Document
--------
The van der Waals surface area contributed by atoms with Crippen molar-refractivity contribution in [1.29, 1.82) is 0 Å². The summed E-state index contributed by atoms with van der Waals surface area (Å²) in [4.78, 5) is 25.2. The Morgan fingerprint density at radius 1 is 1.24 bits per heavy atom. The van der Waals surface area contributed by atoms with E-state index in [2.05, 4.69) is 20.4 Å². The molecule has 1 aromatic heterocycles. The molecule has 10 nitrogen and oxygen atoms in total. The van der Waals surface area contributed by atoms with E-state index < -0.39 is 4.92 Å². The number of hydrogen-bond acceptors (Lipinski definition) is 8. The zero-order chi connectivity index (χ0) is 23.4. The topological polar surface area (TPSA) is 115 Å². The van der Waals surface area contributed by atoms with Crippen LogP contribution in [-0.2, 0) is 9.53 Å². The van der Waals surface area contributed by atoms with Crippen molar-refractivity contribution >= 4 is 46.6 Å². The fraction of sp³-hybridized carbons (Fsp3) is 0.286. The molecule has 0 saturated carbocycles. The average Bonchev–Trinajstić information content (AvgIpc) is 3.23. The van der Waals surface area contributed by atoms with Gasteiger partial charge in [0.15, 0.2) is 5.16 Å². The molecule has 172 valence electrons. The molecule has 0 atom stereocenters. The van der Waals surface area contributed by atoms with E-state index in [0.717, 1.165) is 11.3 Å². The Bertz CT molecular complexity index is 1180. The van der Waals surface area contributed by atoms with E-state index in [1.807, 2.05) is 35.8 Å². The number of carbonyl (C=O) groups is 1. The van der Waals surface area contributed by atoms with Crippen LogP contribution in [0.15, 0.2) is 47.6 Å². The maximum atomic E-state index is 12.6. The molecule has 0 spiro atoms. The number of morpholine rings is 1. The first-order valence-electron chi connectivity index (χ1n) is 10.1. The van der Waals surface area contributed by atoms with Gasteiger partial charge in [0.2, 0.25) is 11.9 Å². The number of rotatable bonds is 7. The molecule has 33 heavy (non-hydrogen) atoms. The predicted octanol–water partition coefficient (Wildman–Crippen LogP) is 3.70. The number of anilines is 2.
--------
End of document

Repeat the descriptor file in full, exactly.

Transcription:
The van der Waals surface area contributed by atoms with Crippen molar-refractivity contribution in [1.29, 1.82) is 0 Å². The summed E-state index contributed by atoms with van der Waals surface area (Å²) in [4.78, 5) is 25.2. The Morgan fingerprint density at radius 1 is 1.24 bits per heavy atom. The van der Waals surface area contributed by atoms with E-state index in [2.05, 4.69) is 20.4 Å². The molecule has 1 aromatic heterocycles. The molecule has 10 nitrogen and oxygen atoms in total. The van der Waals surface area contributed by atoms with E-state index < -0.39 is 4.92 Å². The number of hydrogen-bond acceptors (Lipinski definition) is 8. The zero-order chi connectivity index (χ0) is 23.4. The topological polar surface area (TPSA) is 115 Å². The van der Waals surface area contributed by atoms with Crippen LogP contribution in [-0.2, 0) is 9.53 Å². The van der Waals surface area contributed by atoms with Crippen molar-refractivity contribution >= 4 is 46.6 Å². The fraction of sp³-hybridized carbons (Fsp3) is 0.286. The molecule has 0 saturated carbocycles. The average Bonchev–Trinajstić information content (AvgIpc) is 3.23. The van der Waals surface area contributed by atoms with Gasteiger partial charge in [0.15, 0.2) is 5.16 Å². The molecule has 172 valence electrons. The molecule has 0 atom stereocenters. The van der Waals surface area contributed by atoms with E-state index in [0.717, 1.165) is 11.3 Å². The Bertz CT molecular complexity index is 1180. The van der Waals surface area contributed by atoms with E-state index in [1.807, 2.05) is 35.8 Å². The number of carbonyl (C=O) groups is 1. The van der Waals surface area contributed by atoms with Crippen LogP contribution in [0.15, 0.2) is 47.6 Å². The maximum atomic E-state index is 12.6. The molecule has 0 spiro atoms. The number of morpholine rings is 1. The first-order valence-electron chi connectivity index (χ1n) is 10.1. The van der Waals surface area contributed by atoms with Gasteiger partial charge in [0.2, 0.25) is 11.9 Å². The number of rotatable bonds is 7. The molecule has 33 heavy (non-hydrogen) atoms. The predicted octanol–water partition coefficient (Wildman–Crippen LogP) is 3.70. The number of anilines is 2.